Larger and Larger

I knew when I reached the inevitable crisis of doubt in writing my current WIP, Larger than Life — my certainty that the story was no good, that the writing was no good, and that my talent was no good — that I just needed to press on and the worth of it would come to me. This happened to me (more than once) as I was working through The Sleep of Reason (for which I have no news yet — good or bad — about landing an agent). I was hopeful that Larger than Life would pass through its own dark night of the soul and into a fresh hopefulness.

This happened over the weekend. Two revelations presented themselves as I was making notes about the overall story that gave me the perspective I needed.

One was that I identified a very good controlling metaphor. I’ve already spoken a little bit about it in this post, but I’ve since developed it a great deal more. I’ve often thought that a float trip is an ideal metaphor for life. Long stretches of ease punctuated by quick passages of excitement and challenge. The potential for surprises waiting around each bend. The occasional upset and recovery. I’m not exactly doing this with Larger than Life, but the idea of floating through life, and the various ways one can be seen doing so, will influence how I conceive and thus write the whole novel. I’ve already noted a number of ways a person can feel a weightlessness, literally and figuratively, that I’ll use. Weightlessness, in this sense, can be both good and bad for a character in a developing plot. In fairness to my mysterious creative mechanism, I already had several chapters planned that used this kind of metaphor, but I didn’t realize it. The flash of hopefulness I had over the weekend came in recognizing that this element was recurring in my plot. Once again I am beginning to feel that my story exists somewhere “out there” and that I’m being given the privilege of scribbling it all down.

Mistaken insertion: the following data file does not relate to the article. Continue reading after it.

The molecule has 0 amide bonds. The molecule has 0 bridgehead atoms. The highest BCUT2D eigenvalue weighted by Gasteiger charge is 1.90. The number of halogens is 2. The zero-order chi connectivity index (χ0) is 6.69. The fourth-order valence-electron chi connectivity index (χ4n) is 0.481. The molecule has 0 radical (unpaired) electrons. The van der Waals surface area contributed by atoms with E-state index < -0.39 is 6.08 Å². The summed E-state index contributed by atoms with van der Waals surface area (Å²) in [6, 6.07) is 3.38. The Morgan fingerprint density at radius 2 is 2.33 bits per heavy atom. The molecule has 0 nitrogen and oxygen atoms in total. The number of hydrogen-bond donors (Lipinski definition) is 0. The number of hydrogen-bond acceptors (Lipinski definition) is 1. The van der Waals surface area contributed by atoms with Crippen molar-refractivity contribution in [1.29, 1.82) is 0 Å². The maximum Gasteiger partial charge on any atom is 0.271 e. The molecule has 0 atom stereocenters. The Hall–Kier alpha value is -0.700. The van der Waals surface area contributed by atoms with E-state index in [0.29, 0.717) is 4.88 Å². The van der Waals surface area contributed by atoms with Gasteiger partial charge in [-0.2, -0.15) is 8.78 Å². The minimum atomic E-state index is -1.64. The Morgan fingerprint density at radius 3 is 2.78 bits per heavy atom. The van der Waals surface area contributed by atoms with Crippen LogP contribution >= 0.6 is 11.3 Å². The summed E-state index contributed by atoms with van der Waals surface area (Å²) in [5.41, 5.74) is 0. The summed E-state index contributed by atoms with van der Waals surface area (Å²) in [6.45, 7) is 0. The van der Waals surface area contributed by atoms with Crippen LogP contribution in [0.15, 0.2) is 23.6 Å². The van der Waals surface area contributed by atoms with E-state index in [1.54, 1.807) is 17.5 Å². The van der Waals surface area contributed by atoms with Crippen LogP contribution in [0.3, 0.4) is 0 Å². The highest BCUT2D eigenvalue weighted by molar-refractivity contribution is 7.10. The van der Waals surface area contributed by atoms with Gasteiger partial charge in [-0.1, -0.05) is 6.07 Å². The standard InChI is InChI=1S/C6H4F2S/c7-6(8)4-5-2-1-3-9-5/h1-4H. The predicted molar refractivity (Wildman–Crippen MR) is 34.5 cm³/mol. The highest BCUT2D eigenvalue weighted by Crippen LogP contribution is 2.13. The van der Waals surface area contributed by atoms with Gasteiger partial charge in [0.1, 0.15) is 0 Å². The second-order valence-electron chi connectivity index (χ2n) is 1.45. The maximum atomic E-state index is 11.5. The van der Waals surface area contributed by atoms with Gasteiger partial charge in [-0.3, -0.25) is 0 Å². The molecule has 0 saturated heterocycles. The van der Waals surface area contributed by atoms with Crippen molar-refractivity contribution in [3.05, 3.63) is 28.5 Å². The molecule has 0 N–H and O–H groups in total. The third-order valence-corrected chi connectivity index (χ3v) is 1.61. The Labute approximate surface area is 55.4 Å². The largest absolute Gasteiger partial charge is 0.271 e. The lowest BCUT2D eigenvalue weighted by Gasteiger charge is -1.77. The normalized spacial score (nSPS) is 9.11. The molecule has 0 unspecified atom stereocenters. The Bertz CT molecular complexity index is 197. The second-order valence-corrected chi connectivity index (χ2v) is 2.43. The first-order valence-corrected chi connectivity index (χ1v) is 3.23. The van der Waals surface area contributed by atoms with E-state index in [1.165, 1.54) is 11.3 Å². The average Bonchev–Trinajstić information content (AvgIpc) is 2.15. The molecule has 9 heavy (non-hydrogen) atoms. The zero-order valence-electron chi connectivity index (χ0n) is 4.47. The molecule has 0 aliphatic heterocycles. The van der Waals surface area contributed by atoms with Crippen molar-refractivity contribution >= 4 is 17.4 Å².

The second flash of hopefulness came in a realization that my title, Larger than Life, had a second, deeper meaning than I had originally understood. A good character, especially a protagonist, will grow in some way over the course of the story. My protagonist, let’s call him Chris since that’s what I’m already doing, must get outside of himself in order to achieve the change he desperately needs (and sees that he needs). He’ll be able to do so when he makes his life larger than it is. (I also hinted about this idea in this post.) I suppose I had this understanding about the title in some unconscious way from the start. It is a title that just “popped into my head” and I suspect those things don’t generally just happen, at least to creative people.

Anyway, I think perhaps I have achieved the critical mass I mentioned in a recent post. The story has developed sufficiently for me to believe it is whole and worth pursuing across the distance.

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